This section is intended for Packers and Re-packers, where the traceable item may be a Trade Item (packaging product) that goes to Retail Point-of-Sale (POS Trade Item) or a Trade Item (packaging product) that does not go to a Retail Point-of-Sale (Non-POS Trade Item).
Examples of Packers/Re-packers are:
Packers/Re-packers need to use the Business Identification number (BID) to identify the organization they manage and then share that number with suppliers and customers. The BID is allocated by the Ministry of Health or any other designated government agency which maintains the National Business Registry for Food Operators.
Individual BIDs can be assigned to represent the organisation as well as any individual trading subsidiaries.
To enable traceability, packers/re-packers must maintain records of essential information related to the product they receive (e.g. produce, packaging material, etc.).
Information that must be recorded when buying or receiving, and retained:
Suppliers deliver their products in bulk using various containers or bags for transport (Trade Items). Common examples of Trade Items include bags, totes, bins and trailers. Each Trade Item must be traceable. For this reason, each Trade Item should carry a tag or label that shows the information about its content. This information guarantees uniqueness across all growing companies providing the product. Each time a product is received for packing, the following information must accompany the tag or label attached to the Trade Item:
Packers/Re-packers must also retain a copy of the Sales Receipt given by the Supplier (or given by the Packer/Re-packer to the Supplier in the absence of). The Sales Receipt copy shall have at least the following information:
It is recommended to also record the receiving information in a record keeping system (paper or electronic form). In this case it is recommended that the following information is included:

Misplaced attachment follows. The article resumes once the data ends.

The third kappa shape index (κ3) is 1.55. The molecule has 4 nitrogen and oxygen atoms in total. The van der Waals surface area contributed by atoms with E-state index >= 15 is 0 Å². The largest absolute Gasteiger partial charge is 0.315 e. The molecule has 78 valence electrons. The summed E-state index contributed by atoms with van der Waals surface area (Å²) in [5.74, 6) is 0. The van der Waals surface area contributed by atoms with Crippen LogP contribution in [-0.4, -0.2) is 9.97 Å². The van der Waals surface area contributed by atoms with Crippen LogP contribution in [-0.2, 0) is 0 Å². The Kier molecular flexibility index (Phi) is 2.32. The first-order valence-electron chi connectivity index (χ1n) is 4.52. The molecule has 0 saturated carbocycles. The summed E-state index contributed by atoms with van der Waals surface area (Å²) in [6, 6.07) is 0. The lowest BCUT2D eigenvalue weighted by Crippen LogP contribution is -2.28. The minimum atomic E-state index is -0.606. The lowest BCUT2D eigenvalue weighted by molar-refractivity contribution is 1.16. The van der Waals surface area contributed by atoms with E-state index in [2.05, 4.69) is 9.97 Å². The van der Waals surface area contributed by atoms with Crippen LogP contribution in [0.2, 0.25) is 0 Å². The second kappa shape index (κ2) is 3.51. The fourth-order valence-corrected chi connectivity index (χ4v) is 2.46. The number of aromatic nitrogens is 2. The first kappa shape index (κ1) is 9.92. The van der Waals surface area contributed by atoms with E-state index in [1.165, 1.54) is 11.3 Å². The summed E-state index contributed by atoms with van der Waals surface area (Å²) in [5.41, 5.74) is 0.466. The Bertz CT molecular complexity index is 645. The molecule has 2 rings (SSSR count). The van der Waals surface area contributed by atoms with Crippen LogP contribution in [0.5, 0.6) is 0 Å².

Each time a Trade Item is created and destined for a subsequent trading partner, this must be identified. Examples of Trade Items include trays, bags, cartons, pallets and others.
To assist customers with their subsequent traceability, Packers/Re-Packers shall attach to their Trade Items a label, in human-readable format, with all relevant traceability information. Products are labeled at the time of packaging or distribution.
There are two types of Trade Items that can be created by a Packer/Re-Packer:
Depending on the type of Trade Item there are different requirements to identify them and to label them.
Identification of production batches/lots:
All packers/re-packers must assign a batch/lot number to products they create. The batch/lot number itself can vary from one organization to another, depending on the precision desired. For example, a batch/lot number can represent a day’s packing or the product packed from an individual packing line. Packer/re-packer batch/lot numbers must be internally linked to the original grower/harvest information.
It is important to remember that the batch/lot number relates to the scope of products that may be implicated in a recall and this needs to be considered during assignment.
How to identify Non-POS Trade Items:
For packers and re-packers, outbound Trade Items are typically bags, cases or containers. To identify Non-POS Trade Items, the use of at least the Business ID (BID), the Commodity name and the associated production batch/lot number is required.